Alex Ferrari 53:38
come out and you've been able to build that world for yourself in a in a very large way. So I applaud you as a fellow artist that you have been able to do that for us and that you are just brave beyond compared to some you just don't give a crap. And that's what's so wonderful about it. Because the best filmmakers in the world are the ones who just did you hear like what copalis doing now? Yeah, I just read. That's insane. He's like, How old is he now? He's like, I'm just gonna throw $100 million. I'm gonna write a check for $100 million. Because of all that, why all that wind money I've been making over the last decade. And I'm just gonna make the move because I'm crazy. He was destroying it in the wine industry. He's been crushed like he's been crushing it. No pun intended. He's been crushing. Yeah.

Neill Blomkamp 54:22
And the cool though, I mean, it's definitely like, it's refreshing to see that.

Alex Ferrari 54:27
Exactly. And if anyone's ever seen hearts of darkness, you understand the documentary about Apocalypse Now? You just know. He's as insane as they come. And he's he's the originating one of the originating insane guys.

Neill Blomkamp 54:40
Yeah. Yeah, I mean, yeah, Coppola is very cool American zoetrope, you know the whole the whole thing is pretty amazing.

Alex Ferrari 54:46
The whole thing that he did you hear what he tried to do multiple times and and is able to been able to pull off with American zoetrope is, is is interesting. Now I have to ask you a question. Is there any piece of advice that you would give You wish you would have gotten, or you would be able to give yourself your younger self? If you can go back, is there anything?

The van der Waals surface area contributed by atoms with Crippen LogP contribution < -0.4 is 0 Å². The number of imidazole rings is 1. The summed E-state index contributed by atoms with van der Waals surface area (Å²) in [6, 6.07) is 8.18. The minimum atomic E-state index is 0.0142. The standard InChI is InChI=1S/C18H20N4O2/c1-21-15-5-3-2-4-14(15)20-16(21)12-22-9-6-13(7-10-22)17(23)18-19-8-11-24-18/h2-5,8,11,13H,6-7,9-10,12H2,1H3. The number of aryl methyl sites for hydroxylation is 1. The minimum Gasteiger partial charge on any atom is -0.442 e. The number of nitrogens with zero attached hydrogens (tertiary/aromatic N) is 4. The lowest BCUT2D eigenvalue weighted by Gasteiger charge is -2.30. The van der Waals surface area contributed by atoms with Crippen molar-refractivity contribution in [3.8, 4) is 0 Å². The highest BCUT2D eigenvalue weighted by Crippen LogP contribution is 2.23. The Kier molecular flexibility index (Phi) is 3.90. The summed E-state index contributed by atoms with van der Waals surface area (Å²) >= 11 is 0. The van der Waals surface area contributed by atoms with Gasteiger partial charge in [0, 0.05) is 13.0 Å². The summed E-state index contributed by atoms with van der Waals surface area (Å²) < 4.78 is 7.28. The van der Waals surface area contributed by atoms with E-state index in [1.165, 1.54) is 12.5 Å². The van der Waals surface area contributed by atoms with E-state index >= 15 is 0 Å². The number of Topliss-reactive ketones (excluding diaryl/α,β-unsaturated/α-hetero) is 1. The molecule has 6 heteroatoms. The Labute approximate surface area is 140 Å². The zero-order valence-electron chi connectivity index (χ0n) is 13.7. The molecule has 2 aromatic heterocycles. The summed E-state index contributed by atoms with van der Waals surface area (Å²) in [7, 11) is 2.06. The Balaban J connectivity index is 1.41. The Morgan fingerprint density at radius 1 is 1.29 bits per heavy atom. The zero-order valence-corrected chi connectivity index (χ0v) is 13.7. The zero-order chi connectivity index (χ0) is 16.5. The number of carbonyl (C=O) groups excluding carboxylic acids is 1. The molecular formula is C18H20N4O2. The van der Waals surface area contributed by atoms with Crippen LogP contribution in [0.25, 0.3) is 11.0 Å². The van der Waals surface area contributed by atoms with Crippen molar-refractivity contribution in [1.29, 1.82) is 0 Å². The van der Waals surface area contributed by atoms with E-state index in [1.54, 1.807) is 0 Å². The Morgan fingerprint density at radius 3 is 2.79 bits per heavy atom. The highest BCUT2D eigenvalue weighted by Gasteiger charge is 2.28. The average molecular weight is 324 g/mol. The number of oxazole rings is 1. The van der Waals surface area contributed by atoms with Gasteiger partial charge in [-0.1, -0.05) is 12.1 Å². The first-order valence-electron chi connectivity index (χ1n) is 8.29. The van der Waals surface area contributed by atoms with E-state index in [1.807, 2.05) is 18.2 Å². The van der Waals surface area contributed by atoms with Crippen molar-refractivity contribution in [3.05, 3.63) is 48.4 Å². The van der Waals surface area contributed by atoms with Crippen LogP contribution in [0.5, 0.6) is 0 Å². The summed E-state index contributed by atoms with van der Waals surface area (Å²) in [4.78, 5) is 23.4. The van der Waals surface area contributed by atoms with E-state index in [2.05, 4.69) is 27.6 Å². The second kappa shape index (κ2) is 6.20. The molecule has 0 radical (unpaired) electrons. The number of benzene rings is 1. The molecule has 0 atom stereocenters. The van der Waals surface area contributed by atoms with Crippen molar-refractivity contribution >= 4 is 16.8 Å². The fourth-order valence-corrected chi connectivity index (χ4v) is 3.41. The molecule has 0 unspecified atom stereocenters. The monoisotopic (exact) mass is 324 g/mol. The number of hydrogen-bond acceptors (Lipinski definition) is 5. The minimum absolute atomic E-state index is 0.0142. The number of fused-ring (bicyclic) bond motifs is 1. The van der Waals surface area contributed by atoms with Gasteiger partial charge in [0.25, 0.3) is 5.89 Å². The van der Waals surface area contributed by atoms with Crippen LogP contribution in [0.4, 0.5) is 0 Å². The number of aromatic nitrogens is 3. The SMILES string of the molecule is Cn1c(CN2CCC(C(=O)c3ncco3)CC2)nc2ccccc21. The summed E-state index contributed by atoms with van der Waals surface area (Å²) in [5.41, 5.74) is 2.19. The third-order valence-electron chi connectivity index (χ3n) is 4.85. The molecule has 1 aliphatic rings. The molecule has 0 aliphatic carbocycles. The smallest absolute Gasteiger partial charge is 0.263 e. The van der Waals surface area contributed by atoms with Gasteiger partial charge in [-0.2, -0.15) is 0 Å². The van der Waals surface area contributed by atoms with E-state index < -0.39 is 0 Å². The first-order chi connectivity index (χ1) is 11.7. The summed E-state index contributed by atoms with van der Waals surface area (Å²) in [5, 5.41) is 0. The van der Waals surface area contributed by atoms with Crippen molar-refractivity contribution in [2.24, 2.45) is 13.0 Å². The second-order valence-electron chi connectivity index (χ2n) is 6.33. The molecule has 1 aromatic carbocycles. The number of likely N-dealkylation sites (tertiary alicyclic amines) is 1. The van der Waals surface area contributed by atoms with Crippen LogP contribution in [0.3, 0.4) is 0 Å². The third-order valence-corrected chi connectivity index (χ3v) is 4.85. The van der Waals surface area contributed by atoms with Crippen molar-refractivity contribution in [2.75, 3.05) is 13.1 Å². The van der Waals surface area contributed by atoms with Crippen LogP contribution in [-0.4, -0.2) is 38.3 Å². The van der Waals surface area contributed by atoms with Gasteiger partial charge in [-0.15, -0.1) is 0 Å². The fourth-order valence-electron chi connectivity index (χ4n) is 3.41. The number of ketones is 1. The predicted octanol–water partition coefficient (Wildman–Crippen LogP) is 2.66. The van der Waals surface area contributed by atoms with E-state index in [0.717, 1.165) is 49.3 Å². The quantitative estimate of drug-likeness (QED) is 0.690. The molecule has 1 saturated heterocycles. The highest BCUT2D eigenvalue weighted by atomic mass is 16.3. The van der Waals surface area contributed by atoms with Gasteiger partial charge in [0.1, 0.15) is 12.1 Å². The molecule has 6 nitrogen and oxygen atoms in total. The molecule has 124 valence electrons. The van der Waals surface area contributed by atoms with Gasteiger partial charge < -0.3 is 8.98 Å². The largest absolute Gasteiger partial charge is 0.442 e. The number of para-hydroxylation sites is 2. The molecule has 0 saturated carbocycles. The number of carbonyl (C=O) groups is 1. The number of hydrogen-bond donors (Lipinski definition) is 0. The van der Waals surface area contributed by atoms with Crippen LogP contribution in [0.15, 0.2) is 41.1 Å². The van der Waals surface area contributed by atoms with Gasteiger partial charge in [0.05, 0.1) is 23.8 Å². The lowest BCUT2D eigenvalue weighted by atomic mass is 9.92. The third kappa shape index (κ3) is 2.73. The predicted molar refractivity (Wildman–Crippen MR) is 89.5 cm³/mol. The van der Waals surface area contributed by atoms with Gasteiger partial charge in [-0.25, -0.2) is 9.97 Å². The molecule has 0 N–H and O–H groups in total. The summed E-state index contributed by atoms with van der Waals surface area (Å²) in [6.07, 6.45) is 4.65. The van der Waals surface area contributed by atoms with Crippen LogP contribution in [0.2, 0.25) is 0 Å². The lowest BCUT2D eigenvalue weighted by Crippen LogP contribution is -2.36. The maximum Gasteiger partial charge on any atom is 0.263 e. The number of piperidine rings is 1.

Neill Blomkamp 55:11
Jesus? That's an interesting question. I mean, it would probably be something along the lines of just sticking to what you believe in, like, don't let people knock you off the rails that you're that you're on, you know, like, really just double down and, and completely commit to what you believe in and don't let people talk you out of things will probably be something along those lines.

Alex Ferrari 55:31
That's a great piece of advice, because you're right, people are always always in for good intentions or bad intentions are always trying to either work you or push you and tug you in different directions. And director says it has to stand firm sometimes.

Neill Blomkamp 55:44
Yeah, I think that would, you know, that would be I mean, I'm, I'm relatively like that, but I could be more, it could be more like that. And I think if I was younger, it would have would have been something that probably would have been like, quite helpful. Now,

Alex Ferrari 55:58
what is the lesson that took you the longest to learn whether in the film industry or in life,

Neill Blomkamp 56:09
I mean, I don't know whether I have even learned this. But one thing that I'm aware of, now as I get older is, regardless of how fucked up things become, or how, just how, like, you know, how, how terrible it things may appear to be, or maybe a different way of describing it is regardless of the level of pressure that you are under. Always just try to try to not let that infect the way that you treat other people and try it try to always have a sense of politeness or dealing with other people in a way that you're not bringing your bullshit into the into the situation. I don't know if that makes sense or not. It's, yeah, it's something along those lines that I'm more aware of lately, that I that I'm trying to do.